Realogy is proposing a change to displays of listings agents and brokers receive through both Internet Data Exchange (IDX) and Virtual Office Website (VOW) data feeds. Each provide a pooled set of listings from a particular multiple listing service.

Currently, NAR’s MLS policy requires that IDX and VOW displays identify the name of the listing firm in a “reasonably prominent location in a readily visible color” and in “typeface not smaller that the median used in the display of listing data.”

Realogy’s proposal would keep that language but replace “listing firm” with “listing broker, primary listing agent, and contact information.”

The proposal would also add that, “The contact information for the listing agent must be clearly identified and displayed at least as prominently as any other contact information or lead form on the site clear so that a reasonable real estate consumer understands who the listing firm is and how to contact them.”

Screenshot of Realogy’s proposed change to IDX policy

Realogy emphasized that others in the industry, including the Real Estate Standards Organization (RESO) and California Regional MLS (CRMLS), had already recommended or implemented changes to listing attribution.

CRMLS put in place a new listing credit rule last week that required listing displays to be clear enough so that a “reasonable real estate consumer” understands who the listing agent, listing broker and advertising agent are and how to contact the listing agent or broker.

“This isn’t a radical concept; Industry thought leaders are already discussing and implementing more transparent attribution policies,” Realogy’s proposal says.

In a tweet thread, Sam DeBord, CEO of RESO, praised the proposal as “an obvious win for consumer transparency” and said that “consistencies create efficiencies.”


Asked to elaborate, DeBord noted that, at the national level, rules for displaying the listing brokerage and agent don’t require that a listing agent’s name or contact info is included.

“MLSs sometimes make local rules that require additional information to be displayed, but, generally, just the listing brokerage’s name is listed,” DeBord told Inman. “So in IDX, for example, a website wouldn’t necessarily make it easy for a consumer to find the listing agent and contact them. This would make it easier.”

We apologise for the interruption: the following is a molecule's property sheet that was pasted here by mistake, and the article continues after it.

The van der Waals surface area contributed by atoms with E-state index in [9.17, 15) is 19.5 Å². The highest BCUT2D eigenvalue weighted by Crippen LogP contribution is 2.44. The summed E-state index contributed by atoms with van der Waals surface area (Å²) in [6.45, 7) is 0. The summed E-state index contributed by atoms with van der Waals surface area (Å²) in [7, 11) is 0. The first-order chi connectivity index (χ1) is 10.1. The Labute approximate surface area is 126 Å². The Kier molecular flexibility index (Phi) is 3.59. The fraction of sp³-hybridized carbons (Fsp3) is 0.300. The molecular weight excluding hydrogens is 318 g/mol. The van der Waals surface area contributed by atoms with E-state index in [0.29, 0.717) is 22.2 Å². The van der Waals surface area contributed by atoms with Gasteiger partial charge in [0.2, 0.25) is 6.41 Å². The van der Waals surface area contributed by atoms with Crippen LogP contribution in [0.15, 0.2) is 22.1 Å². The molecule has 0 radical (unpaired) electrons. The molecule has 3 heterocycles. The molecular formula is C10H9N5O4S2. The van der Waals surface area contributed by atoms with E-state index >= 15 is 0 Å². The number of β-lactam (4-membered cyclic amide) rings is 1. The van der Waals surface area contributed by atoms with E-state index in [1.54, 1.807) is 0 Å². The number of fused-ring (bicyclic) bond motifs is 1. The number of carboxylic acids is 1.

Sam DeBord

On the technology side, the proposed change would make life easier for tech provider as well, according to DeBord.

“[I]f every MLS required the same fields to be displayed on every listing, then every brokerage and vendor who creates websites for brokerages could build technology that knows which fields will be displayed on a website prior to entering a new MLS territory,” he said. “Standards are simplicity for tech implementations.”

Cass Herrin

Cass Herrin, director of data services at MoxiWorks, replied to DeBord’s tweet agreeing that standardizing display rules across MLSs would be a win for tech vendors. Still, he worried that the policy would “end up being optional and therefore just another rule in a sea of rules.” He added, “But I am trying to rein the pessimist in.”

Inman reached out to Zillow and Redfin, who operate two of the nation’s most popular listing sites, for comment on the proposal. In an emailed statement, a Zillow spokesperson said, “For more than a decade, our philosophy of ‘turning on the lights’ for consumers has meant that we’ve consistently displayed listing agents’ names and contact information, something not done on all IDX sites today.”

Redfin did not respond to requests for comment.

Read Realogy’s proposal:

Email Andrea V. Brambila.